Daily Archives: August 19, 2018

Seat covers, Lacan and the papal plums

Time flies. Tempus fugit. It was Sunday, now it’s Sunday again. It was August 1st, now August is more than half-way through. It was my birthday, now my birthday is a month past. The leaves are turning, the days are getting shorter. And my PhD deadline, which once seemed a comfortable age away, is on an unseemly rush over the horizon.

The good news is, I’m 61% through the edits of my thesis. Yes, I’m OCD enough to have worked it out. Last week I couldn’t get over the half-way mark because the half-way mark kept receding as I did more writing; but this week I have scaled the summit and I’m coming down the other side. I worked at it on Sunday, lots of reading; and reading always leads to more reading. Much of it was stuff I’ve read before, and although I’ve got the notes of my previous reading, I wanted to be sure of my material. It was more selective reading: relevant chapters and use of the index, whereas before I was reading cover to cover. I was reading and adding comments and supportive arguments into the thesis as I went along. Reading is an easier job when it’s targeted on a particular focus. I found a couple of academic articles online that I hadn’t read before and they proved useful too. I was elaborating on my section about women poets, their relative invisibility which reflected the general invisibility of all but a few outstanding women in the twentieth century. In order for women poets to be recognised, they had to form their own small presses and publishing houses. Sisters, doing it for themselves.

I missed my usual working day on Tuesday: I had planned to meet a friend for lunch. Janice is an old work colleague, we went on holiday to Kos together one year when both our love-lives crumbled. She’s had a bad time this year. Her partner has been seriously ill since Christmas, but at last he’s on the mend; so she felt able to take a couple of hours off and come out to lunch. We met in Uppermill, went to the Wagon, had a lovely lunch and lots of chat. It’s good to have friends you don’t see for months, then when you do meet up it’s as if you never took a break. Amie asked me on Monday if I’d be able to help cover the settle seats in the bar and restaurant sometime, so as I wasn’t doing academic stuff on Tuesday I agreed to go in on Tuesday morning before I met Janice. Amie had bought a plain grey fabric, easy to work with. We managed to get half the settles done, following a method of trial and error. The last time they were covered, the covers had been stapled into the wooden settles so we had to get all the staples out to save diners ripping their legs to shreds. It took a couple of hours, and we finished in time for customers arriving at midday. I went back on Friday to cover the seats in the bar: they were easier than the restaurant ones, less staples to remove, and we were done in an hour. They look good. She wants some new cushion covers now to set them off. How work always leads on to work.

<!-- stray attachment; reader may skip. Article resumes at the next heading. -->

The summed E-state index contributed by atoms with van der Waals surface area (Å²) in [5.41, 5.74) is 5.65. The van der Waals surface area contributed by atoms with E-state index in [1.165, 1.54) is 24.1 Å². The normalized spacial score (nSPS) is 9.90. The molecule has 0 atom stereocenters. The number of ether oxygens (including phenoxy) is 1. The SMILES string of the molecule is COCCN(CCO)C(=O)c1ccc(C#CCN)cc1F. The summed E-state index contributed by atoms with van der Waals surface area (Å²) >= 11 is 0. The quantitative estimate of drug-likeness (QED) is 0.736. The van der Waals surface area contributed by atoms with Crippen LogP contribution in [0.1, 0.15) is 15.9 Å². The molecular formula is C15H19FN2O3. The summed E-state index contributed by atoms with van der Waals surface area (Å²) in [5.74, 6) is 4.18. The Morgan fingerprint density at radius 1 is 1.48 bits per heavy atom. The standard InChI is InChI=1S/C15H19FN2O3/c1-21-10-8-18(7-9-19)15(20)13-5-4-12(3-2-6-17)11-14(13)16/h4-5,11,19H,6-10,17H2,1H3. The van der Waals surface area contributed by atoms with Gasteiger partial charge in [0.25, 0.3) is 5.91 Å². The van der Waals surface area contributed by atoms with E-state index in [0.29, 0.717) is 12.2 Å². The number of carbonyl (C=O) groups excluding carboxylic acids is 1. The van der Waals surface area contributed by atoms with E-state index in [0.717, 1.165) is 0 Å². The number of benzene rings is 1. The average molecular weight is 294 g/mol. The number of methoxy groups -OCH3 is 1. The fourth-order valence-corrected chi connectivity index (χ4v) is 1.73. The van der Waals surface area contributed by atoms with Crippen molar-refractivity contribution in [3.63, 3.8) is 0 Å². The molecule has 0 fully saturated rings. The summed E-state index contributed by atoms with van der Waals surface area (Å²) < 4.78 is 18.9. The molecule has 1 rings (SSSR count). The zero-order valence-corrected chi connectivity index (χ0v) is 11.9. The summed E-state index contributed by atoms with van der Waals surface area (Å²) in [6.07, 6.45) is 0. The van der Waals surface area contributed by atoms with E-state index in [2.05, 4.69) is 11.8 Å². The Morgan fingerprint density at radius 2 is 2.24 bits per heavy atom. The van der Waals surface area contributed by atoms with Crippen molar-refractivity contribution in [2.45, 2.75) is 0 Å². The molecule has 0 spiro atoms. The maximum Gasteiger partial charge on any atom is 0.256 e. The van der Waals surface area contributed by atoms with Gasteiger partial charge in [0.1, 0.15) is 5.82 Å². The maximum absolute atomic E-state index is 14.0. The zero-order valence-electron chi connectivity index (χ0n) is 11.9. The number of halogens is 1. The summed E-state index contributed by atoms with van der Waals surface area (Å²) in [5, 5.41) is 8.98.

Wednesday I went for a run at 7.00 a.m. It was a better day for weather than Monday. I altered my route a bit, dropped down from the Donkey Track to the road, making it a circular: about 2.5km again, still a slow pace, but pleased that I’d done it. The rest of Wednesday was taken up with PhD: reading, writing, redrafting paragraphs and sections, polishing the work. I read it all through from the beginning to make sure it flows well. There were some glaring errors in syntax, having added to and redrafted the text, but when I’d edited them out I was quite pleased with it. Saturday I had another full day on it. I was re-reading Lacan’s theory of the mirror phase in child psychology. Lacan is notoriously difficult to understand, slippery as an eel. I can’t grasp his words and make them make sense at all. Lacan represents acadamese at its most frightening: I’m a literal thinker and Lacan comes to meaning via the side-streets. But I worked away at it and made my own kind of sense of it, backed up by writers who write about Lacan’s theories to help and support baffled folk like me. I wrote all that up into the thesis as well, so that’s what took me well over the 60% line. I genuinely don’t know if I’ve made sense of Lacan or not, the kind of sense he intended; but I’ve tried to make it all make sense in my own context. I’m moving on; I’ll read it all through later today, when I’ve worked on the next section.